education in the Philippines

Sara Duterte urged to fix teaching quality as chair of Teacher Education Council

Bonz Magsambol

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Sara Duterte urged to fix teaching quality as chair of Teacher Education Council

SARA DUTERTE. Vice President and Education Secretary Sara Duterte.

Inday Sara Duterte Facebook page

'We cannot afford any more delay in this matter,' says the Philippine Business for Education

MANILA, Philippines – The Philippine Business for Education (PBEd) on Tuesday, June 11, urged Vice President and Education Secretary Sara Duterte to set up the Teacher Education Council (TEC) to enhance teaching quality in the Philippines.

Sara Duterte urged to fix teaching quality as chair of Teacher Education Council

Under Republic Act No.  11713 or the Excellence in Teacher Education Act, the education secretary is the chairperson of the TEC, which is tasked set and mandate basic requirements for teachers’ education programs. The law also requires the TEC to formulate a strategic plan to proactively enhance the quality of teaching in the Philippines.

“We cannot afford any more delay in this matter. We are dealing with a crisis and we urge the Secretary of Education, as the chairperson of the TEC, to promptly appoint an executive director and other officials for the benefit of aspiring teachers, eventually translating into improvements for our learners in basic education,” PBEd Executive Director Justine Raagas said.

The law was signed in 2022 during the time of then president Rodrigo Duterte to address the perennial crisis hounding the Philippine education system.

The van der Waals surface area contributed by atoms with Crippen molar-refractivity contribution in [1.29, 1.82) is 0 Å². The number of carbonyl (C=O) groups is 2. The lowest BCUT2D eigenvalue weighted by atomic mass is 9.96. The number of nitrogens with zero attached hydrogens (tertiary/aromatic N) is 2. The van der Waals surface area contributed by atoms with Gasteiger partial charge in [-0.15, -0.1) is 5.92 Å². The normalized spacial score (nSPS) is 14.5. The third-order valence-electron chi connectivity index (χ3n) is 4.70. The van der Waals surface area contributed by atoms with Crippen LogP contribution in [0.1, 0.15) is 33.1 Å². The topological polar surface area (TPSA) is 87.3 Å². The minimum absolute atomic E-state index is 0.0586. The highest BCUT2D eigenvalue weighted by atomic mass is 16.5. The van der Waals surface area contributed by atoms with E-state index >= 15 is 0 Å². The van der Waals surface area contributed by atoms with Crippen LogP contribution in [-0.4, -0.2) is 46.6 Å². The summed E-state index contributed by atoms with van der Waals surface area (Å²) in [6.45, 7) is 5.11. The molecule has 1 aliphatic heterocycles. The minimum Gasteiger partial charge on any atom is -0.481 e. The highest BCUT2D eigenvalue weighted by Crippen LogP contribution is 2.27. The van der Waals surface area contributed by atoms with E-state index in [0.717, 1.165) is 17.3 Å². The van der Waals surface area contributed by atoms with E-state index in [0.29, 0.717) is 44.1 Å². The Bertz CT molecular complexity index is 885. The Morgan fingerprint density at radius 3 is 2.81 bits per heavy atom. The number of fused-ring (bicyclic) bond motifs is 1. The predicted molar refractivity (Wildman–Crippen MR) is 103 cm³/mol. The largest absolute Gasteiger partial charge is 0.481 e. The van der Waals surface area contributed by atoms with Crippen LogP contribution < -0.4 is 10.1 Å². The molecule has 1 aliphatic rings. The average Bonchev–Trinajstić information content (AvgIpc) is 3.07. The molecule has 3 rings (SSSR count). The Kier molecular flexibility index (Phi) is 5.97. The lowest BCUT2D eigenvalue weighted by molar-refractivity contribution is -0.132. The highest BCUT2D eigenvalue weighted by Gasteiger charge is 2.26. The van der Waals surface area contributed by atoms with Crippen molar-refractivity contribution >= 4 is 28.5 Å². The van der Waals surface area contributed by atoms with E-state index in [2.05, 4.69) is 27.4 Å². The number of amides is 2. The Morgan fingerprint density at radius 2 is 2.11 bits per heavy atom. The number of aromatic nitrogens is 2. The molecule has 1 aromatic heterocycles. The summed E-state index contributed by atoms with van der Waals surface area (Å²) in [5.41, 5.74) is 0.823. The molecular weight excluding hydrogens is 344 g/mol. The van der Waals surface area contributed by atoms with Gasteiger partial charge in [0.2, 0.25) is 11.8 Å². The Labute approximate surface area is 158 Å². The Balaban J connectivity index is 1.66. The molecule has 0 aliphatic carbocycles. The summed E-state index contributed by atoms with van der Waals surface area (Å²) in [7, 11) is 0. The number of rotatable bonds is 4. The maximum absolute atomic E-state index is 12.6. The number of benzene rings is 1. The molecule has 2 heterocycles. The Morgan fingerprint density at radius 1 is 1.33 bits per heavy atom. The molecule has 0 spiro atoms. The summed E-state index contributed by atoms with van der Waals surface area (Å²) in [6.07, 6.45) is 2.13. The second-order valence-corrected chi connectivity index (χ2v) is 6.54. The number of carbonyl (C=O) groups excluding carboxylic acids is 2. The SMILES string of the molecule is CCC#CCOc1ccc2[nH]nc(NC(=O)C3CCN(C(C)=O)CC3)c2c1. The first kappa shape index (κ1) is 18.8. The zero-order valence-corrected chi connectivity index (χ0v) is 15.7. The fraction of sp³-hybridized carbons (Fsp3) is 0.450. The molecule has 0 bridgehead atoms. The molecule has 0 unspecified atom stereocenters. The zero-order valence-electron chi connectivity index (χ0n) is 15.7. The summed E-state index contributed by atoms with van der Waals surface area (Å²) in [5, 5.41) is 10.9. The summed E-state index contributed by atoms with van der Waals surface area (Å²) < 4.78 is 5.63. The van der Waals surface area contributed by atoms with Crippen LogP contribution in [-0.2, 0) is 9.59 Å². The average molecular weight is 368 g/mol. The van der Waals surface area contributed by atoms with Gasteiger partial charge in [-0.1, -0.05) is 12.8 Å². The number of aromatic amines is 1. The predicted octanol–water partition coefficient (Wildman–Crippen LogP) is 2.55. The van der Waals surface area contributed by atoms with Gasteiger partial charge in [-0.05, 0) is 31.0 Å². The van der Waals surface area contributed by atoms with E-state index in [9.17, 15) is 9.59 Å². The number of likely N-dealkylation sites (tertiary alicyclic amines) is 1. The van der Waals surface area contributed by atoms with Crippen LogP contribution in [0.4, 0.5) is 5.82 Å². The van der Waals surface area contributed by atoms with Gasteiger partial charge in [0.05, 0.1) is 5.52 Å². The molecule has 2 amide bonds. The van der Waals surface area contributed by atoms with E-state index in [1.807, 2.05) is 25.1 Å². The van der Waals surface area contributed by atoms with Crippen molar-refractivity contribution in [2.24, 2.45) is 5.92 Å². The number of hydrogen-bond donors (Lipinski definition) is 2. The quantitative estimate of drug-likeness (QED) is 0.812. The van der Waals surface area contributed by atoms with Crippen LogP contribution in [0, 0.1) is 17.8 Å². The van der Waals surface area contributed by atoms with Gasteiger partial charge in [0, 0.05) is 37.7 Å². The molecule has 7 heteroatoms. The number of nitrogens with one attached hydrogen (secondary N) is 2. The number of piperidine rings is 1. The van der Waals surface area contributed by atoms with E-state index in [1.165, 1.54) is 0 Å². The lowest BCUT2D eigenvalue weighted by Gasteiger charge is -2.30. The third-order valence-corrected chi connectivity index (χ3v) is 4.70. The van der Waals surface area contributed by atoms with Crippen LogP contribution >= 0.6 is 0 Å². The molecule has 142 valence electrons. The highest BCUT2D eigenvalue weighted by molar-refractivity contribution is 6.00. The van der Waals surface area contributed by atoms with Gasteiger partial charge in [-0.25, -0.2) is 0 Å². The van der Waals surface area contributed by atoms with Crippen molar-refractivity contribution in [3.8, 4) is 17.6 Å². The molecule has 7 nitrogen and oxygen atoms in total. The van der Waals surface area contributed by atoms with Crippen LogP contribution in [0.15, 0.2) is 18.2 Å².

According to a World Bank study in 2016, the knowledge of teachers and the method they use to teach a subject were “important determinants of student learning outcomes in the Philippines.” The study showed that “knowledge of subject matter among elementary and high school teachers is low in most subjects.”

For instance, the World Bank study revealed that a mathematics teacher in high school was only able to answer 31% of the questions “completely correctly,” far from even half of the questions.

“Since the tests are closely aligned with the curriculum, the results suggest that teachers face significant challenges in teaching a considerable portion of the current K to 12 curriculum,” the study said.

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“It has been two years since the law was signed and a year since implementing rules and regulations has been published. The enhancements proposed in the law have not been fully realized because officials have yet to be appointed to start the necessary work,” Raagas said.

“The policy is already here. Any further delay in its full enforcement is causing our learners to miss out. While we acknowledge the efforts of the administration to support our teachers, operationalizing the TEC is also a necessary step towards realizing the improvement of teacher education in the country,” she added. – Rappler.com

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Bonz Magsambol

Bonz Magsambol covers the Philippine Senate for Rappler.